BG: I’ve heard some of the Black Love demos and prefer them to the finished record. The album contains some undeniably genius songs: “Faded,” “Bulletproof,” “Summer’s Kiss” among them. Yet I think the songs tend to drown in overly complex arrangements which, at times, kill the sense of melody. To me, there are also a few tracks that haven’t held up as well (“Honky’s Ladder,” “My Enemy”) as most Whigs material. I also think the writing, both lyrically and musically, isn’t as focused or consistent. But I do like the record. And I agree that in many ways, it’s a darker album to the degree that it’s joyless in spots. It was also meant to be tied into a film Greg was working on, and I think that played a role in its construction, which in hindsight might not have been the best approach—it seems to cut looseness out of the music. And as Greg discusses in the book, he wasn’t exactly in the best mental state when making the record. Then there are all of the issues with Elektra that played a part in further limiting the record’s potential exposure and reach. Put in proper context, I see Black Love as an album the Whigs had to make in the wake of Gentlemen before being able to do something like 1965. It actually still stuns me that 1965 didn’t do better, either, but that’s another story. For the Whigs, no matter what they did, it seems that major mainstream success just wasn’t in the cards. While frustrating, I think it’s a condition that’s only added to the Whigs’ mystique, uniqueness, and importance as time has passed.

The distinct talents and abilities of the Afghan Whigs as musicians has always been something that appeals to me as a guitarist. While it’s ultimately that combination that creates any band dynamic, the sound of the Whigs is the sound of four different trains coming from different stations traveling along the same track. Curley’s only basis for comparison is Entwistle from The Who (which you rightfully note in the book). However, I’ve always had a problem finding a touchstone for McCollum. His style, phrasing and taste in riffs is completely unique in my experience. From your conversation with Rick, did you get a feel for his direct influences or the method to his playing?

BG: Talking with Rick is a trip; there’s a reason he’s nicknamed Moon Maan. He’s a really nice guy, his thoughts often drift, and while he’s opening up more now than in the past, he remains shy and a bit withdrawn. I think Greg Dulli said it best when he called Rick a savant. I asked Rick directly about his guitar influences and methods, and he basically says that he just does what he does. I’m not even sure he knows how or why he plays a certain way. I think his comments in the book regarding 70s R&B provide a window into where he comes from on the guitar: he fixates on the grooves where most guitarists favor the rhythm or riff. Again, like the Whigs as a whole, McCollum has few contemporaries that sound like him. I think that you’re right in saying his phrasing and style is completely unique.

During your research for the book, did you stumble across any particularly great live performances? Did any shows or songs single themselves out as being among what you consider the band’s finest moments?

A few favorites that come to mind: 5/15/92 in Chicago, 6/10/93 in France (Steve Earle told me he actually prefers the sound of this bootleg to the production on Gentlemen!), 11/3/93 in Champaign (that 20-minute-plus covers medley is one of the band’s finest moments and epitomizes its onstage abilities), 4/5/94 in Boston (the Dulli-sung “My Curse” is savage), 4/9/94 in New Jersey (a very weird vibe hovers over the show due to Cobain’s death and what was happening in and to the band), 5/11/96 in Seattle (a great Black Love-era performance complete with a ton of cover-song snippets), 11/27/97 in New Orleans (the Whigs get reborn), and 11/22/98 in DC and 2/24/99 in Baltimore (phenomenal revue-style shows). That said, there are a few concerts out there I don’t have and would love to hear. It’s hard to go wrong, really. Even when the band was off (and this was rare), there was something interesting happening.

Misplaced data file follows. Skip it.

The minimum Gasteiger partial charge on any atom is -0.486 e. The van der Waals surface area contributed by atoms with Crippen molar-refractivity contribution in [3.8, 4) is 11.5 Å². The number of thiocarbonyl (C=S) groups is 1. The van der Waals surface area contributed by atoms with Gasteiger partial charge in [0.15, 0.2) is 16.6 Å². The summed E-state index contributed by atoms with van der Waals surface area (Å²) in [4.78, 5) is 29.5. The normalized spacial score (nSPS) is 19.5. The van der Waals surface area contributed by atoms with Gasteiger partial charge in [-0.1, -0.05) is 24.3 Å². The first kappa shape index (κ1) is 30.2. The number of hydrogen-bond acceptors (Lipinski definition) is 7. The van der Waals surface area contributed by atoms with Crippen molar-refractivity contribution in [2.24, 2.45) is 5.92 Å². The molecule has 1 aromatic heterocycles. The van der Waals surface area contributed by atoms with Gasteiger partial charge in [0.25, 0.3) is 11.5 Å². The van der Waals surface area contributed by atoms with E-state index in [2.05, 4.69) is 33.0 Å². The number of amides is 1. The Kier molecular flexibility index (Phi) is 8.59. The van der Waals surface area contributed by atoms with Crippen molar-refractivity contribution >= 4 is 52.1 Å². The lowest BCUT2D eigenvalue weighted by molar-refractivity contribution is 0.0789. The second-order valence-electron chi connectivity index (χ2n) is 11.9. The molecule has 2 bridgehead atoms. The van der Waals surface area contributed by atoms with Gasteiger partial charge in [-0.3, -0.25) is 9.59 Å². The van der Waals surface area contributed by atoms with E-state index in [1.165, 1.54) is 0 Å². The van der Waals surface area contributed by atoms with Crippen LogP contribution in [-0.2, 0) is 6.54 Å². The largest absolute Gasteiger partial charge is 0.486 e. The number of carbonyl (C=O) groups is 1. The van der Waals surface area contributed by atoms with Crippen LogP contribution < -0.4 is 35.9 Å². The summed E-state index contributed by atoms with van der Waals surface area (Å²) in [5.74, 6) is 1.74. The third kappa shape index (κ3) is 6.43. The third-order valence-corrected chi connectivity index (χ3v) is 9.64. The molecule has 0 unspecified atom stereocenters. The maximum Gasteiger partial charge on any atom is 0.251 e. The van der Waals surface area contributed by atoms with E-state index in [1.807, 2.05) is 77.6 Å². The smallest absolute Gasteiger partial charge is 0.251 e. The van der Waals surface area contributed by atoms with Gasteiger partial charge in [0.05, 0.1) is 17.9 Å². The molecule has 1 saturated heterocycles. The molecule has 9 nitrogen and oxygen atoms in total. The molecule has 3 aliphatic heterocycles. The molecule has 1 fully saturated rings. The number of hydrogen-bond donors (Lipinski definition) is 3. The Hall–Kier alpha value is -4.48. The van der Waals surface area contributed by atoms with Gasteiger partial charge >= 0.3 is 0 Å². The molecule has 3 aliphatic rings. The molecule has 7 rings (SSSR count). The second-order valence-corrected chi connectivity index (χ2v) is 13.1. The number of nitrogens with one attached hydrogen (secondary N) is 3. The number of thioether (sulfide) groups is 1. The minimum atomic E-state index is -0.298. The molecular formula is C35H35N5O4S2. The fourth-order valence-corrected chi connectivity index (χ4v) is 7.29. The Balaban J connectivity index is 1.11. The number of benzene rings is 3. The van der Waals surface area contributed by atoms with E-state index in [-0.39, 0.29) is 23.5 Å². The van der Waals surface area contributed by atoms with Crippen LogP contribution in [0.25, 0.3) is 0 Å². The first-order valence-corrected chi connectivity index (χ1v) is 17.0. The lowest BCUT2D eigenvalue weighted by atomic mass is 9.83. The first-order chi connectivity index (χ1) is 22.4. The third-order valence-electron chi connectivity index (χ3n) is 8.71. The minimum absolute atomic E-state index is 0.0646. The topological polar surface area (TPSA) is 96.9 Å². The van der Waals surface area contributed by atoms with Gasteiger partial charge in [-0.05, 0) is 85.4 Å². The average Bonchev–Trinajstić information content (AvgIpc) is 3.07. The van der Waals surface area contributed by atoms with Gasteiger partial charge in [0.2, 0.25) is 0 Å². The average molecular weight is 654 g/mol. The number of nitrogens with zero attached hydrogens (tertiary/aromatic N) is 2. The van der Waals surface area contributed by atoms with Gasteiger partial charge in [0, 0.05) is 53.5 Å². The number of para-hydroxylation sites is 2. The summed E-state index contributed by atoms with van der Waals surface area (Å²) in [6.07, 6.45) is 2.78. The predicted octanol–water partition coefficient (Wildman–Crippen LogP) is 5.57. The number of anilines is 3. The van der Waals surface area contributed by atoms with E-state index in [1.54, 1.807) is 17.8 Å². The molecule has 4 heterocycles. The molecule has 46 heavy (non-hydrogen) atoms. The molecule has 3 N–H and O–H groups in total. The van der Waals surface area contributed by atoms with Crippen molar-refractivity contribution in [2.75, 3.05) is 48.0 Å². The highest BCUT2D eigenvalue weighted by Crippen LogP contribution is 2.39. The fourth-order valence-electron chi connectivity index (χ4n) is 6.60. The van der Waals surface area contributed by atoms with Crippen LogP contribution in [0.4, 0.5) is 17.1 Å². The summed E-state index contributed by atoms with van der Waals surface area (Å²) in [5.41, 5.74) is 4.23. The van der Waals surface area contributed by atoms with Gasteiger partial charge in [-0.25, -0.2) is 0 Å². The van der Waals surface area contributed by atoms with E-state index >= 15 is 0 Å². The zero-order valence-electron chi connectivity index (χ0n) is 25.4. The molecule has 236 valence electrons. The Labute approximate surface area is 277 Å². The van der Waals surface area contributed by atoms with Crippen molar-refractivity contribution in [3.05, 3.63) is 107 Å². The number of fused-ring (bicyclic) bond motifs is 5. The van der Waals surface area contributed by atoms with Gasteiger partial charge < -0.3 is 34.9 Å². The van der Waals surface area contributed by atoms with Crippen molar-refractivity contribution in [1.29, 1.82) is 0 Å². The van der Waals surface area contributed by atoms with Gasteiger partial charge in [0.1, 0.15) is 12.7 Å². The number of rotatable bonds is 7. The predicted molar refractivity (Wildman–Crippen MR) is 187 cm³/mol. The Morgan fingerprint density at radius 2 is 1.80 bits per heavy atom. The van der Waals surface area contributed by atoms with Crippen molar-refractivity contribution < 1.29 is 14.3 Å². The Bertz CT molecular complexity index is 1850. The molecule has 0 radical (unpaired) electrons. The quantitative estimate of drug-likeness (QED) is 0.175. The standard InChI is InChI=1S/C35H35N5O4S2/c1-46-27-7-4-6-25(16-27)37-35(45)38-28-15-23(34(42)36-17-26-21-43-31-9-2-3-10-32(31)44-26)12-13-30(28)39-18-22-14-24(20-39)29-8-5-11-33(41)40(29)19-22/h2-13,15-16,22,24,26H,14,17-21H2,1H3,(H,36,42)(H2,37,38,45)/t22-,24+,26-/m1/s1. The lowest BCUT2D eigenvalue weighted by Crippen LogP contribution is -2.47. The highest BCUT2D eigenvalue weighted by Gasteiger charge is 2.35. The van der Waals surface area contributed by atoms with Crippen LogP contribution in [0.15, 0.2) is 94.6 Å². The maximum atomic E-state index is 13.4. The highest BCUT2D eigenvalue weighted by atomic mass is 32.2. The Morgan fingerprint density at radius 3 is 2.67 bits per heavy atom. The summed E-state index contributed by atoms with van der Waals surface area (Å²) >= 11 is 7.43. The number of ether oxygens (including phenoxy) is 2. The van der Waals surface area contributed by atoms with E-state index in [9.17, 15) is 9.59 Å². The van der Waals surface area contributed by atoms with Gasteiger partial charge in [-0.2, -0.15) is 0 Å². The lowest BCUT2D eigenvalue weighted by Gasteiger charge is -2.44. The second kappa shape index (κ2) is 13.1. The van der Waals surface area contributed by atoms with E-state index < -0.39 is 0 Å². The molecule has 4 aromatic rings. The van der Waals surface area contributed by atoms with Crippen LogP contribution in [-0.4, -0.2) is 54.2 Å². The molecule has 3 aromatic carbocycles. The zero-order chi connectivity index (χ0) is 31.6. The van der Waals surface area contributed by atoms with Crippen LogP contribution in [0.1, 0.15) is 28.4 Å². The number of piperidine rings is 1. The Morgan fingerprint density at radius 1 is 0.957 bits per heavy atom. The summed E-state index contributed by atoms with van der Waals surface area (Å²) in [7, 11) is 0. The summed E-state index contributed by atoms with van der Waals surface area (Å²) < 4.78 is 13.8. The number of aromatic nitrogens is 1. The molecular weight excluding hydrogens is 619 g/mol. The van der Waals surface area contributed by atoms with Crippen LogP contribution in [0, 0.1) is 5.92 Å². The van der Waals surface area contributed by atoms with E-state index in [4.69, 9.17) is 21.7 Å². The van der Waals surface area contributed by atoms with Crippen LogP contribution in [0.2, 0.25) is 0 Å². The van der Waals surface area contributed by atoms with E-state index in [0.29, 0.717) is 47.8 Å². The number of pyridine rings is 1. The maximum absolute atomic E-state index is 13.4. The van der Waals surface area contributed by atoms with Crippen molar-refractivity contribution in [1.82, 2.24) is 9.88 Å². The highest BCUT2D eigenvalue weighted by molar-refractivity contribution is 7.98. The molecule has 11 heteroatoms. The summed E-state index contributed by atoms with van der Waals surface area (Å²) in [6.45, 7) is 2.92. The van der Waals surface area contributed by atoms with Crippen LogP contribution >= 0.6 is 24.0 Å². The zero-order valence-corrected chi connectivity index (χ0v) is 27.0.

The Afghan Whigs were masters at creating myth. In your book, you set the record straight on two of the biggest mysteries (how the band met and the origin of the band name). How important was legend-building to the overall concept of The Afghan Whigs? Is it simply something that fell on the band, or did they actively promote these ambiguities to emulate the cults of Zeppelin and Sabbath?

BG: I think the band was smart in knowing that people love mystique and great stories. Does it get much better than telling journalists you met in a jail cell? It’s brilliant and hilarious. I also think it’s safe to say that Greg Dulli seemingly delighted in playfully bullshitting people and getting a kick out of it. While this is one question I didn’t ask him, it’s possible that he used myth-making to deflect from what was going on in his head and in his life at the time. But I think a more likely explanation is that these guys just wanted to have fun and stave off boredom. Greg’s a very intelligent guy, and his outgoing persona is such that he can easily persuade and convince. If he wasn’t a musician, he’d make a great con man. He’s a natural storyteller and narrator. And the band is obviously going to get further if they can attract attention via outlandish tales, true or not. And if you look back, Sub Pop used this tact while promoting most of its roster. The label’s press materials from the time all made wide-eyed boasts about these small bands. It was noticeably tongue-in-cheek, but also savvy, enjoyable and charming. And it worked. I think the Whigs picked up on this idea and ran with it.

What would you consider to be your personal favorite Whigs song and why? Which song would you consider to be the ultimate representation of the band?

BG: Tough questions. I can’t name just one favorite or a single song that is the ultimate representation. Yes, I’d be a failure if I had to make the ubiquitous desert island list. But I will call attention to a few live performances currently on YouTube that illustrate the band’s spirit:

“My Curse”
“When We Two Parted”
“My World Is Empty Without You”
“Miles Iz Ded”
“Beast of Burden”

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  1. […] in his book with Summer’s Kiss. Today is the final part in the series. [Read Part 1, Part 2, Q&A, Part […]

  2. […] Gentlemen Outtakes, Part 3 Bob Gendron, the man who (literally) wrote the book on Gentlemen will be sharing some of his favorite quotes, facts and anecdotes that were not included in his book with Summer’s Kiss. Today is part three in the series. [Read Part 1, Part 2, Q&A] […]

  3. […] More of Gendron’s Whigs obsession is revealed in an interview here. […]

  4. […] More of Gendron’s Whigs obsession is revealed in an interview here. […]